A logo is usually one of the first impressions that someone gets of you so creating one might require you to go on a personal quest to get to really know yourself. In my last post I talked a bit about my logo process, but here I will go a little more in depth of how I got to my final logo. My process started with pages and PAGES of sketches. First starting with random doodles to get my creative brain flowing and then onto more elements that defined me. I never really thought of myself as a floral-y person, but I kept gravitating towards those elements and I really had to take the time to think (and look around at all the dried flowers I have hanging on my walls and plants on my desk) and realize that maybe this is who I am! Floral didn’t have to mean dainty, it could correlate with my love for growth and nature. So I had a direction, then it was just left to deciding on which direction to go in!
Below are some of my initial sketches
As you could see towards the beginning there really wasn’t a very strong, singular direction, but as they started forming they started to go down a similar path. I’m very interested in hand made things whether they be drawings or DIY projects and I wanted to portray that in a way that wasn’t too literal (aka the hand sketch).
Now that we had a bit of a direction it was time to clean things up a bit and move further with them. Below are some of those sketches:
When I first sketched the circle with the floral elements I originally had my name hand lettered in a nice cursive, which was pretty, but it didn’t feel like “me.” I wanted to figure out a way to keep that circle/floral element but make it correlate more to who I am. I used watercolor pens to try out some brush lettering and voilà! The strong lettering next to the floral and light hand drawn elements really related more to who I am. The juxtaposition of hard and soft really resonated with me. So I went for it! I think I drew about 50 different circle/floral elements before I thought one was good enough to vectorize, but I decided to save you the time and only post one of the pages ;).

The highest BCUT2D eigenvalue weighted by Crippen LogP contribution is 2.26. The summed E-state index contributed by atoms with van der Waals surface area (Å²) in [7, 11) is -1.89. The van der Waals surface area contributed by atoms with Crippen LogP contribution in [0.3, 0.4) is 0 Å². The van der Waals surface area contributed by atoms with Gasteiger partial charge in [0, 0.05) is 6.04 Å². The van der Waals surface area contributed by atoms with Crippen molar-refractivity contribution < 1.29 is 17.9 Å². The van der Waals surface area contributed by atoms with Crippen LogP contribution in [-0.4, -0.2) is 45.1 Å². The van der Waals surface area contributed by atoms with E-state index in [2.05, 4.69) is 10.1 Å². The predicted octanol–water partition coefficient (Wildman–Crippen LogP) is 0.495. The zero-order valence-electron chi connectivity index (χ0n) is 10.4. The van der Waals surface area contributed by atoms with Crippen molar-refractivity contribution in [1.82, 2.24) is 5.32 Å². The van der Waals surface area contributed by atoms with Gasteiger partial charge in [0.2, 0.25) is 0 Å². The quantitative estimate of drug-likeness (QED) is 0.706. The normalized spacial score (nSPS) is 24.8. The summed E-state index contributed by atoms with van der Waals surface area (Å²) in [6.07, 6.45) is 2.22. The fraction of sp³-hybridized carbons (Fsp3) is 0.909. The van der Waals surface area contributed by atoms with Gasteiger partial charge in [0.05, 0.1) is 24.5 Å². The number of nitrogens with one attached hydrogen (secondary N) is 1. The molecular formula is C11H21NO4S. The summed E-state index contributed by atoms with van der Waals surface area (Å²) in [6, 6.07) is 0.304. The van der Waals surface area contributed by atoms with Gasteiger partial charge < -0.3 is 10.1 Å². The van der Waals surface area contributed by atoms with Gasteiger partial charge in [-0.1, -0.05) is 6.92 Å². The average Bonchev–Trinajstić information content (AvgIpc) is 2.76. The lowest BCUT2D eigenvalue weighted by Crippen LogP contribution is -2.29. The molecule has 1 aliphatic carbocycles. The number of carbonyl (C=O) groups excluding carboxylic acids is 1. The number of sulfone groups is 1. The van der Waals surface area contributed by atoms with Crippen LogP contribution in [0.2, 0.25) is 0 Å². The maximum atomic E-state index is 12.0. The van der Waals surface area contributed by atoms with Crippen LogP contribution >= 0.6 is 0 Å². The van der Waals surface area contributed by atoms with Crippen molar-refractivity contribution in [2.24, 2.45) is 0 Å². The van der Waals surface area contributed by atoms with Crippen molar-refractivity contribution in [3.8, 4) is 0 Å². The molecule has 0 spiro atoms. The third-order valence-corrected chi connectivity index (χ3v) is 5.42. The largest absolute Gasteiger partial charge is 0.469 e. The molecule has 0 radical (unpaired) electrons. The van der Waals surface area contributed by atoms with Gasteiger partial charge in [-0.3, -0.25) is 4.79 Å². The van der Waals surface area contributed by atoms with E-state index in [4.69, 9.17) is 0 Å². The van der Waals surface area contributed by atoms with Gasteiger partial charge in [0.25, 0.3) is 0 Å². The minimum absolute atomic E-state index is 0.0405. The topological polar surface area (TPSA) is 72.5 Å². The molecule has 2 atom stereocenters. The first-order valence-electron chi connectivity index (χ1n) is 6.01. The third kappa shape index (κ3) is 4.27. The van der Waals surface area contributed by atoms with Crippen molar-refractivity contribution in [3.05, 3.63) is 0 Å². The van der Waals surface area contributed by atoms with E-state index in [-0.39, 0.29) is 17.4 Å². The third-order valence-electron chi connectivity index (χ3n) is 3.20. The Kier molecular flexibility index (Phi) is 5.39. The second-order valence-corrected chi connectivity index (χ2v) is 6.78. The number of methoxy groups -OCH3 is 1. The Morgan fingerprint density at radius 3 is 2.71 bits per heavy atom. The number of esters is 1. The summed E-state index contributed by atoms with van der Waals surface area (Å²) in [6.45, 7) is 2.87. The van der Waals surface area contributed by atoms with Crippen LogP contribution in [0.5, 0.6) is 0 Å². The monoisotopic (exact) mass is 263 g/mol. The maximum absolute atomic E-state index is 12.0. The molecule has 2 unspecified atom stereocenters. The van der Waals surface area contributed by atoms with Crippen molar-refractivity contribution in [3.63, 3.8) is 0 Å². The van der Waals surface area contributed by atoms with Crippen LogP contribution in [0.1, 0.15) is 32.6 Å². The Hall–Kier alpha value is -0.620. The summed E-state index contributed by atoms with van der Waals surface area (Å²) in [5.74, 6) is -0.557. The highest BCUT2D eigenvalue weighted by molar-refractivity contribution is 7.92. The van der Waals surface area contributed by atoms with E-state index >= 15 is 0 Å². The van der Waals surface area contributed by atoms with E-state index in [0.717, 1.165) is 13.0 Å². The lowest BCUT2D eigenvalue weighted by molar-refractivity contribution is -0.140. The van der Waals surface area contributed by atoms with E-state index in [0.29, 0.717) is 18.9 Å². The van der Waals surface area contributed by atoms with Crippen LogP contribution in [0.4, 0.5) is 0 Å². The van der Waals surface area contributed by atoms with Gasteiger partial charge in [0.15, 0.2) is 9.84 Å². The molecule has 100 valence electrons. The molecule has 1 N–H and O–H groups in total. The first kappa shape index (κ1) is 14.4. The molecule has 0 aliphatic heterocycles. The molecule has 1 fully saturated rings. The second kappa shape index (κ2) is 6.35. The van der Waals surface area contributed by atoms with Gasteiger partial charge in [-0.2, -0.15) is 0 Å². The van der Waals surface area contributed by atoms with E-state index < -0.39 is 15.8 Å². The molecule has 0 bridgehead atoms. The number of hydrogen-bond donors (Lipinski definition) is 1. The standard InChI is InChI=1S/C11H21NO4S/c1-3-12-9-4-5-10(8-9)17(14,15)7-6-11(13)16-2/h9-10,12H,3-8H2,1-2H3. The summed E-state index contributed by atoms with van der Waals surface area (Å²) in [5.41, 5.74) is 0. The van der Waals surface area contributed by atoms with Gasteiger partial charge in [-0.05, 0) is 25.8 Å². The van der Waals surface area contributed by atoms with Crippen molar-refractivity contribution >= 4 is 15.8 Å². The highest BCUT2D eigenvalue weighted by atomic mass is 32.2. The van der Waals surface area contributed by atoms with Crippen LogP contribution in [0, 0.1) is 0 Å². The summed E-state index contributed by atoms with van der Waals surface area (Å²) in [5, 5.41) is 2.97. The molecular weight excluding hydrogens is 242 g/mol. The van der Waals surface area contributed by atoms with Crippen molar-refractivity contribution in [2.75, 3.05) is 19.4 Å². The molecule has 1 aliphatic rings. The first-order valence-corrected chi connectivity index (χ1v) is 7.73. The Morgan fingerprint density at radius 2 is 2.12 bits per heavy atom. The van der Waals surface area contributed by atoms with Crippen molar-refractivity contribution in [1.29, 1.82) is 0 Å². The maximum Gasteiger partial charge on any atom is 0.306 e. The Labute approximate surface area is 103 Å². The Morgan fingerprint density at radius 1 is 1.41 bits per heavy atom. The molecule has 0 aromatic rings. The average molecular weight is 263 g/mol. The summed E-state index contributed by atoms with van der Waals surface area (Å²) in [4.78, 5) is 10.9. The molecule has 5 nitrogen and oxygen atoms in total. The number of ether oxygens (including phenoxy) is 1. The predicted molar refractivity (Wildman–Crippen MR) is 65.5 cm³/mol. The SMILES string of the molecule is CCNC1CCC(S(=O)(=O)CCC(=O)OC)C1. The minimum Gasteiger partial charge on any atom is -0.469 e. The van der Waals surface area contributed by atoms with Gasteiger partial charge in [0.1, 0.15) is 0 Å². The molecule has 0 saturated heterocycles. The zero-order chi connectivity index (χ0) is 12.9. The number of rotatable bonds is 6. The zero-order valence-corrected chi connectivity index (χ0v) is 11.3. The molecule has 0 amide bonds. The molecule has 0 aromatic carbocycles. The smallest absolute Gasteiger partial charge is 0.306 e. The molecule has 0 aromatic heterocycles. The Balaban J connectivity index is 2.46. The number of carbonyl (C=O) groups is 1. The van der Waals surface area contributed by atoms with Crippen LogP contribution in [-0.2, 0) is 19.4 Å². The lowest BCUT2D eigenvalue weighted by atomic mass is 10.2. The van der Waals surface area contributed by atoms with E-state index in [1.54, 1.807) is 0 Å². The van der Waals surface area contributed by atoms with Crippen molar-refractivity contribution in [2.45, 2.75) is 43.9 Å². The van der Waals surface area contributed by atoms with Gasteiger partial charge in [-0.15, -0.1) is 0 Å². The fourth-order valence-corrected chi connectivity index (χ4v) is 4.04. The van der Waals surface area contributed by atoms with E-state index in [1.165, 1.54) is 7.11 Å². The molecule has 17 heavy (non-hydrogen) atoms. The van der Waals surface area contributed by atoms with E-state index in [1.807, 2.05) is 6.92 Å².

Then it was time to vectorize the logo and start creating things such as my resumé and business cards. As I started to use my vectorized logo I realized that the circle was fitting awkwardly in places and looked almost too much like a crest of some sort. This is where I brought in some alternates. After creating most of my designs I realized that my alternate, horizontal, logos were becoming my primary logos. At first I was so in love with the circle one that I was hesitant to make the decision to push it back to being a secondary logo, but I did and I feel very strongly that this was a good decision. The horizontal logo felt stronger, and like it was placed on pieces like my resumé and business cards on purpose, where as the circle logo felt a bit accidental and like it was placed wherever because it didn’t fit properly anywhere.
Below is my final brand board of all of my colors, type choices, graphic elements, primary and secondary logos:
This process really took a lot of soul searching, trust in myself and most of all, sketching, and it’s only the beginning!